Master Trainers to strengthen One Health AMR surveillance

Supported by the Fleming Fund, the African Society for Laboratory Medicine (ASLM) and its partners are enhancing AMR data surveillance training to empower countries across Africa and Asia in tackling drug resistance.

Antimicrobial resistance (AMR) is among the global top-ten public health challenges, threatening to worsen if no action is taken.

As part of the human resources capacity strengthening project Qualifying the Workforce for AMR Surveillance (QWArS), the regional grantee ASLM, managed by Mott MacDonald, has developed a Master Training Trainer programme across 14 of these countries.

QWArS Regional Master Trainer Workshop in Lusaka, Zambia. Credit: ASLM.

Image shows: QWArS Regional Master Trainer Workshop in Lusaka, Zambia.

In phase I of the Fleming Fund programme, the QWArS project investment towards workforce development builds AMR surveillance capacity among laboratory and epidemiology professionals from One Health sectors.

This supports and facilitates the required competencies and criteria by each country's AMR Containment/Coordination Committee (as part of their National Action Plan) and relevant authorities.

The initiative has so far trained over 300 participants from 14 African countries: Cameroon, Eswatini, Gabon, Ethiopia, Ghana, Kenya, Malawi, Nigeria, Senegal, Sierra Leone, Tanzania, Uganda and Zambia, Zimbabwe; and three Asian: Bangladesh, Cambodia, and Laos.

Master Trainers

As part of Phase I of the QWArS project, a Master Trainer Training Track was developed to further advance AMR surveillance expertise and effectively deliver training within their respective countries.

Since its implementation in April 2022, alongside the International Centre for Diarrhoeal Disease Research in Bangladesh (ICDDR-B), the advanced training track has established 69 microbiologists and epidemiologists from human and animal health sectors as Master Trainers in AMR data surveillance, across Africa and Asia.

Now in its second phase, the QWArS regional grant aims to increase the number of qualified personnel to meet the AMR surveillance training needs at the country level, and reinforce the animal and environment components while facilitating country ownership of the training programme.

Sustainable blueprint

Bangladesh is one of the three South Asian countries benefiting from the initiative, with project stakeholders creating a blueprint for sustainably transitioning QWArS within local AMR surveillance structures.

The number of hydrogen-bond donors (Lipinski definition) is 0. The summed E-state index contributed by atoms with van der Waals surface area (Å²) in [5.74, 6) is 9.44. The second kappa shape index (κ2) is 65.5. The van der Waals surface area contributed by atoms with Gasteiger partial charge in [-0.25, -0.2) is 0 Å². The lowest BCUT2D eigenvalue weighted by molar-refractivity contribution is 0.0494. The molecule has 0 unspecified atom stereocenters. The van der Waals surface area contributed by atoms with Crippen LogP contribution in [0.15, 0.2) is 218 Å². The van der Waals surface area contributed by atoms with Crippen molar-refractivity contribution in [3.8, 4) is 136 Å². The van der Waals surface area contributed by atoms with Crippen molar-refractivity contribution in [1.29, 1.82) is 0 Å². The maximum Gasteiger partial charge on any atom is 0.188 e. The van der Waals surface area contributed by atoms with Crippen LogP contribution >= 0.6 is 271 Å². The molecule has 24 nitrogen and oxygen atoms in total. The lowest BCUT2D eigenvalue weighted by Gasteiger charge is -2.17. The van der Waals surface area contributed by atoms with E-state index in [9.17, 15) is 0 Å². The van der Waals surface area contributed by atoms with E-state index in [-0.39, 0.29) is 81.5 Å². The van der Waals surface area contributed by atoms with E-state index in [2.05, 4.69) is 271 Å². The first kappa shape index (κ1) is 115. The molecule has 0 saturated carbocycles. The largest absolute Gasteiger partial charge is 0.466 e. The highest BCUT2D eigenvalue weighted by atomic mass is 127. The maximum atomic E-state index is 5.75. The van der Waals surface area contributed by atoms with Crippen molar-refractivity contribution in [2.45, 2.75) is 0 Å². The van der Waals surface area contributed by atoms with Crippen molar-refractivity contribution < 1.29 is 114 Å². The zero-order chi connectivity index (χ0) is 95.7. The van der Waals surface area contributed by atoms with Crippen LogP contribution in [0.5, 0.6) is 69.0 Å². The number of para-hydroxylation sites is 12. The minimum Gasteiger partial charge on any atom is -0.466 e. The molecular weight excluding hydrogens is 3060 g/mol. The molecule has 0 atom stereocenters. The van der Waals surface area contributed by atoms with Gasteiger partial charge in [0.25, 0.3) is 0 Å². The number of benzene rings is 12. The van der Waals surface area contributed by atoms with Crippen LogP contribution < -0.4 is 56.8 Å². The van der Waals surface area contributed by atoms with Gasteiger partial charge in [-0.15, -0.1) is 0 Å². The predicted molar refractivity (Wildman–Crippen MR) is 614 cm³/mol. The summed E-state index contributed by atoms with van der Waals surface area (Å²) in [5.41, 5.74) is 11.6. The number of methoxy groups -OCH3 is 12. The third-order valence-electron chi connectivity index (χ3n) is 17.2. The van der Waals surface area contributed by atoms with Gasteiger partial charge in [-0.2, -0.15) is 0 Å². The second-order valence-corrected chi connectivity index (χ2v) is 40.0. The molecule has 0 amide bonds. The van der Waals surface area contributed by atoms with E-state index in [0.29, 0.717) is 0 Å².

This will provide partner opportunities to strategically align QWArS activities and effectively support the trainers within the Fleming Fund’s broader regional and country investments.

The Master Trainers will be multi-sectoral across human and animal health, food safety, and environmental health, embodying a One Health approach in the fight against AMR.

As we move to phase II, capacity building will increase for the AMR surveillance workforce, incorporating the Fleming Fund strategic shifts. These encapsulate One Health surveillance, clinical engagement and evidence use, promoting the effectiveness of AMR data production and analysis towards sustaining gains made from phase I.

Fleming Fund Regional Grants Coordinator Luna Parry at Mott MacDonald.


Initiated by the Train-the-Trainer (ToT) Workshop held in Nairobi, Kenya, in phase I of the Fleming Fund QWArS project, 12 Subject Matter Experts (SMEs) in microbiology and epidemiology from the QWArS programme in Bangladesh played a pivotal role in the training programme.

Here, 45 participants from 11 Fleming Fund priority African countries and 24 from priority Asian countries received specialised training from the SMEs in facilitating subsequent QWArS Regional ToT Workshops as Master Trainers.

The participants studied adult learning theory and developed training materials to bolster their capability and resources, equipping them to deliver practical AMR surveillance training in their respective countries.

In phase II of the Fleming Fund regional grant, the Master Trainers will, with support from mentors, facilitate the cascade of QWArS training to the second cohort of participants selected in-country.

Master Trainer Workshop in Nairobi, Kenya for QWArS SMEs. Credit: ASLM.

Master Trainer Workshop in Nairobi, Kenya for QWArS SMEs. Credit: ASLM.

Teacher and trainer

The successful completion of these workshops has resulted in a competent pool of QWArS Master Trainers across Africa and Asia. These highly skilled Master Trainers can now support in-country QWArS Training during phase II, significantly contributing to AMR surveillance efforts.

I have been teaching for the past 15 years and attended many trainings, but until today, I hadn’t fully appreciated the difference between teaching and training.

Dr Shaqil Shams, QWArS participant from Bangladesh.

The teaching materials were outstanding, with well-selected examples of pragmatic pedagogical scenarios that made learning intuitive and easily applicable.

Dr Beatrice Achan, QWArS participant from Uganda, praised the programme.

As part of the Fleming Fund’s continued support towards addressing resources for AMR surveillance functions at diverse levels, phase II will see a second cohort of participants appointed to the QWArS Master Training programme from criteria based on lessons learned from phase I.

The country’s Antimicrobial Resistance Coordination Committees (AMRCC), with cross-sector stakeholders, will help select participants from microbiology and epidemiology fields engaged in AMR surveillance at the national level for the QWArS phase II training programme.

More Like This

To mark One Health Day, we revisit the holistic concept spanning human, animal, and environmental health, which is one of the Fleming Fund’s guiding principles.

With global Sustainable Development Goals (SDGs) threatened by antimicrobial resistance (AMR), how can social science play a critical role in finding solutions?